The editorial boards of Regards, Politis and Mediapart are joining forces to launch the "Pour l’accueil des migrants" manifesto to welcome migrants. It has been initially signed by 150 intellectuals, artists, activists, unionists and prominent members of civil society - tenth of thousands followed.
All over Europe, the far right is making progress. Passion for equality is being replaced by an obsession with identity. The fear of no longer feeling "at home" is prevailing over the opportunity to live side by side. Order and authority are crushing senses of responsibility and sharing. Every man for themselves is the overriding public sensation.
Times for scapegoats are on their way back. The frenzy of financialisaton, goods going around in never-ending circles and the downward spirals of inequality, discrimination and insecurity have long been forgotten, to the extent of being invisible. Despite the actual figures, we are told that the cause of all our misfortunes lies in "migratory pressure". From here, the path is not far to saying that, in order to get rid of our malaise, all we have to do is reduce migratory flows. Too many have already embarked on it.
We refuse to accept this. The roots of contemporary woes do not lie in the displacement of human beings. Instead, they can be found in the unrestricted influence of competition and governance, in the primacy of finance, and in the deafness of technocracies. It is not the immigrant workforce that is weighing down the overall payroll, but the increasingly universal rules of competitiveness, profitability and instability.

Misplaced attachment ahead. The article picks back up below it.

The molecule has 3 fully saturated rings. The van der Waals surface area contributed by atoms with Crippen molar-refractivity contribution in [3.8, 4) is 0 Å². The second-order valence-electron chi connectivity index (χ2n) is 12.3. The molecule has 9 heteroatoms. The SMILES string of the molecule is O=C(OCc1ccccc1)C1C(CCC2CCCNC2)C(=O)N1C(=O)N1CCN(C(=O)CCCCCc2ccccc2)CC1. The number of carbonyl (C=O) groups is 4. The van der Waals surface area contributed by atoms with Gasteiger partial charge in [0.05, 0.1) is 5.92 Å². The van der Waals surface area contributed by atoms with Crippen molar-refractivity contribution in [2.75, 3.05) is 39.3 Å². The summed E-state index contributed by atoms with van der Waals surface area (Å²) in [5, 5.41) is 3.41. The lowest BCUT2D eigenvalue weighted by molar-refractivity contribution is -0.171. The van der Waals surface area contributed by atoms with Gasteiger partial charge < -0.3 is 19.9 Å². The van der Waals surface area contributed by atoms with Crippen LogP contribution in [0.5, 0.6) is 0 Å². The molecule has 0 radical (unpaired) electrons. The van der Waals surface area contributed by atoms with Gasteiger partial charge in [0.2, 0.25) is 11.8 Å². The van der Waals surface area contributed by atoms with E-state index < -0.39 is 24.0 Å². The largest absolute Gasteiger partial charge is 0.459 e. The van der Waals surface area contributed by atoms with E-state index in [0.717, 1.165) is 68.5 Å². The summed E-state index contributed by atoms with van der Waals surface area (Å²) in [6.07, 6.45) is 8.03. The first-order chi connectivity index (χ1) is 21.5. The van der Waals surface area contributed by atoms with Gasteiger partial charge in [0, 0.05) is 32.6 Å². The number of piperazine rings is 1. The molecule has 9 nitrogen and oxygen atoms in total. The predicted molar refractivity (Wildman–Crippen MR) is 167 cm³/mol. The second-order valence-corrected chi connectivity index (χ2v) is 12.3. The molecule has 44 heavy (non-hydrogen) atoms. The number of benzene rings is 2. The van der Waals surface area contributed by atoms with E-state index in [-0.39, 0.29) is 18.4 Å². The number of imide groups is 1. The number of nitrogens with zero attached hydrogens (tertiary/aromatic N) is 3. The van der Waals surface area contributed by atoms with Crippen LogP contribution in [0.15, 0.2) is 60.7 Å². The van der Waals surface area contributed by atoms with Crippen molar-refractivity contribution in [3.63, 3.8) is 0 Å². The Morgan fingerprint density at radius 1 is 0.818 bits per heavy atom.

It is delusional to think that migratory flows can be contained and stopped a fortiori. Wanting to do so, we will always end up being obliged to do our worst. Regulation turns into increased police control, while the border becomes a wall. Inevitably, closure brings about violence, as well as an increased number of impoverished and exploitable illegal immigrants. In this globalised world, goods and capital can move around with no controls or constraints, but human beings cannot. The free movement of people has never represented the credo of capital.
In decades to come, migrations will increase, whether they are forced or voluntary. They will reach our shores and our country, and there will be expatriates, just like today. Driven by wars and weather-related disasters, there will be an increased number of refugees. What are we going to do about it? Are we going to carry on closing borders and leave the poorest to welcome the extremely poor? Morally, it is shameful, and rationally, it is stupid. It is head-in-the-sand politics… Will the flood let us go first? No, the flood will come for all of us!
There must not be any concessions to these ideas that the far right has imposed on us, that the right has rallied too often and that even tempt left-wing parties. As intellectuals, creators, activists, unionists and citizens first and foremost, we are stating that we will not look the other way. We will not compromise with the far right’s business capital. Migration is only bad for societies that turn their backs on sharing. Freedom of movement and equal social rights for immigrants in host countries are fundamental human rights.
We will not grant the far right the pleasure of letting it believe that it is asking the right questions. We are rejecting its questions along with its answers.